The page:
TAX MAN: O‘ahu follows Kaua‘i in providing hire, utilities reduction

We’ve recently found out that the City &County of Honolulu is going to take 10,000 applications from vulnerable people and families who need help paying rent or utility bills.

So, it’s a good time to review the tax rules applicable to payments like these so recipients don’t get nasty surprises from the tax agencies.

Usually, when people receive money or something else of value and don’t have to pay it back, it’s considered “income.” Taxes are imposed against income. In Hawai‘i, we have the net income tax and general-excise tax, among others. But there is an exception not written into the statute books for “general welfare” payments. To qualify, a payment must (1) be made pursuant to a governmental program; (2) be for the promotion of the general welfare (that is, based on need); and (3) not represent compensation for services.

In Tax Information Release 2020-06, our state Department of Taxation says that it will generally respect the federal-tax treatment for purposes of our income tax. For GET, it says that although GET normally applies to amounts received by a business that replace income, it will not enforce GET against PUA payments, forgiven loans under PPP and EIDL grants.

Under this definition, individual applicants who receive aid from the City &County of Honolulu shouldn’t be taxable on the aid received even though those applicants’ bills are being paid for them.

But what about the landlords and utility companies, since the payments are being made from the City &County directly to them?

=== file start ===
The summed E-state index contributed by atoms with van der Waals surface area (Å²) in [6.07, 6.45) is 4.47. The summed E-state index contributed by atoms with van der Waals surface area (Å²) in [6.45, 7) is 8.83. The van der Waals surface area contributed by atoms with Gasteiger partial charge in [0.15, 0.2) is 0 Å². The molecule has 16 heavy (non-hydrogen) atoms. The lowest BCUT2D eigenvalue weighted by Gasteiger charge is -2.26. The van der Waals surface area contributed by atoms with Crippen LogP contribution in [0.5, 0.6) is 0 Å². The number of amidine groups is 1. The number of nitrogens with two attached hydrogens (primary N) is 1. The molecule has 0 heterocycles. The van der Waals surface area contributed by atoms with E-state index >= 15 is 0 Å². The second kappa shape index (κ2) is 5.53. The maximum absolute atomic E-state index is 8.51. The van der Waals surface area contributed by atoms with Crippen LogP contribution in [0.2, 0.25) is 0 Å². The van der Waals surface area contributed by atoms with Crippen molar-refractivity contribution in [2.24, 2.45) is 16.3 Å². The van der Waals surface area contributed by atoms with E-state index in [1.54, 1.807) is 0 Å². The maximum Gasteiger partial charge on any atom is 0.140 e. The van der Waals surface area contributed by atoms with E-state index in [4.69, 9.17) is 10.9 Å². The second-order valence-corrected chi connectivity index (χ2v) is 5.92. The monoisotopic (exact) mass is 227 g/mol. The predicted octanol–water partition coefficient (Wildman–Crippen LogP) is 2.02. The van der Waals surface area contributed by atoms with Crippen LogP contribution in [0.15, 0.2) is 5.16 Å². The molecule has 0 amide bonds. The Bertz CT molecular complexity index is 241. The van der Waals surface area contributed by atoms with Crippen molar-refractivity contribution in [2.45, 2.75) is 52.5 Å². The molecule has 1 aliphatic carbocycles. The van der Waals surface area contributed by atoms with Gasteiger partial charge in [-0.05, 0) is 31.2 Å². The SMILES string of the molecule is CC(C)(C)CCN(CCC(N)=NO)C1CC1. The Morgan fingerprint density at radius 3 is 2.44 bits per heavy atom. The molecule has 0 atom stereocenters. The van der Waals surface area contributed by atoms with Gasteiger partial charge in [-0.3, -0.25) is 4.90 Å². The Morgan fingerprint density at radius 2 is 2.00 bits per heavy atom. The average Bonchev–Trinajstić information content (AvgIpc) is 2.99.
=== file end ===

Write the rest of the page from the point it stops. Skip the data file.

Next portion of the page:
General-welfare treatment doesn’t extend to the landlords and utility companies because they are still providing the use of realty, goods or services, and are getting paid for it. As the department explains: “Landlords are subject to GET on these amounts whether the payments are received from the tenants or directly from the agency that administers the relief program on behalf of the tenant.” The same reasoning applies to income tax, federal and state.

In the legislative session that just ended, there was much debate about unemployment compensation. The federal government, in the American Rescue Plan Act, decided to exempt up to $10,200 of unemployment compensation received in 2020.

Hawai‘i decided not to use that exclusion, making unemployment compensation taxable. (Actually, because the American Rescue Plan Act is a 2021 law, the Legislature wouldn’t normally even consider conforming to that provision until the 2022 legislative session, but was debating it this time because it applied to 2020 income.)

But what about the general-welfare exclusion for such payments? They seem to satisfy all three criteria, namely that the payments are not for actual work, are based on need and come from a government agency. The problem is that there is a federal law, Internal Revenue Code section 85, that specifically says that unemployment compensation is taxable gross income. Hawai‘i’s income-tax law conforms to the federal law in that respect. Laws that are black and white supersede tax-agency practices and positions, or at least are supposed to. Thus, people who received unemployment compensation will have to pay income tax on it even though the federal government will exclude some of it.

In times of need, the government gives, and sometimes it takes back as well. We hope that this summary will be helpful for the people and companies involved.


Tom Yamachika is president of the Tax Foundation of Hawai‘i.

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